Rainy Days and Fridays
It was a dark, cold, rainy morning. After I struggled to pull myself out of bed, shower and dress, I slipped as quietly as I could from the room so as not to disturb my husband or dogs. I failed.
One of my dogs, Harvey, ever vigilant, heard and watched me exit, then hurried to join me by slipping through the closing door (an easy feat for his quick paws and tiny, 4.5 pound frame) leaving the warm bed and his sister and other father behind. After a quick and reluctant excursion into the wet back yard for some morning “business,” he eagerly returned to the house, wherein he settled by a heating vent under our dining room buffet, quietly gnawing on his purple spiked ball while basking in the warm air being forced through our vents, looking up now and again at me, perhaps to reassure himself that I was still there, or perhaps as an invitation to join him.
I watched him from afar, sipping coffee on the sofa in my living room and steeling myself for the drive and work day ahead, neither of which I was looking forward to. It had been a long, difficult work week and I was anxious to leave it behind. That attitude, coupled with the dismal conditions outside, made for a compelling case to call into work and stay home, where I could shut out the world and spend the day basking in the unconditional love and affection from my two biggest four-legged fans.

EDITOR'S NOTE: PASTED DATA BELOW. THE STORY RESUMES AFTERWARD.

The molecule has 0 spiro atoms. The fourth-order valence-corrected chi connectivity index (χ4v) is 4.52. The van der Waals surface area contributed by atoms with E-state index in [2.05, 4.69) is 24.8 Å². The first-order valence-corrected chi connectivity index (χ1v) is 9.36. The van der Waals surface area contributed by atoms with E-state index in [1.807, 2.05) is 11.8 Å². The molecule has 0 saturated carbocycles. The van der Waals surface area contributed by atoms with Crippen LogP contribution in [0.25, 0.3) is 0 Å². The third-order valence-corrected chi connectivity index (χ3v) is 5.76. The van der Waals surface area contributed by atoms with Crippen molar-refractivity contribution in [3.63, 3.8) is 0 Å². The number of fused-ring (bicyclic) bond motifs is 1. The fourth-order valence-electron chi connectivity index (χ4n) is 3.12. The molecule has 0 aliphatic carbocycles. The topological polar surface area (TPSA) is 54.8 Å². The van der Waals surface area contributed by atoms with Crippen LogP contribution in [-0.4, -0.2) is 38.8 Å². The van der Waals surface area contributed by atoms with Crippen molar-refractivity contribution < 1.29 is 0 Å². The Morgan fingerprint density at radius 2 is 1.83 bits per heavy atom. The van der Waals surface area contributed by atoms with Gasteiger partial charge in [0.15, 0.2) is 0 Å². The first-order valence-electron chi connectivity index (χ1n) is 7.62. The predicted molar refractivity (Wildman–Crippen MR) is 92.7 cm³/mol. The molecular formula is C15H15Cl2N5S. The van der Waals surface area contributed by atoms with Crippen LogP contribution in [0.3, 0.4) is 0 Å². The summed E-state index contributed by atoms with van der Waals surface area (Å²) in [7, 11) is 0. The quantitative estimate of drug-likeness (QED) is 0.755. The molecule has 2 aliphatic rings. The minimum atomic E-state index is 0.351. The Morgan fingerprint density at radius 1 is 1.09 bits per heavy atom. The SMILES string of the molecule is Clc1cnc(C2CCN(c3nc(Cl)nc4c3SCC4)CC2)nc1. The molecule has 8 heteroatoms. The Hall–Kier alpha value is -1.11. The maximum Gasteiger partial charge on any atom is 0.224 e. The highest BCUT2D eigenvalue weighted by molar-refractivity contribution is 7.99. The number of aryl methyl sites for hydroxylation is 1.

But that is wishful thinking, and not going to work is not really an option. So, I force the thought from my mind and try to enjoy the silence and comfort of those few precious moments, when the only thing that is real is the taste of my coffee, the comfort of my sofa, the warmth of my home, the sight of my dog playing happily by himself, and the rhythmic pit-a-pat of the falling rain outside my window. My life is filled with too few of this peaceful, stress free moments of late, so I try to cherish what few come along as I can. Once the moment passes, far too quickly, I regretfully say good-bye to my pup as I kiss him on the head and return him to the warmth and security of the family bed, exit the bedroom for the second time this morning, grab my backpack and keys, and head out into the darkness.
I climb into my car, start the engine, turn on the headlights and back out of the driveway slowly, as those familiar feelings of anxiety and dejection begin to well up in me once again. I am not happy where I have to go, but I am resigned to going. With a final sigh, I nod a silent good-bye to my family and oasis and drive off into the rain as I begin the mental countdown to the time when I can return home once again. It will only be 8 hours and 30 minutes but, at that moment, it seems like an eternity away.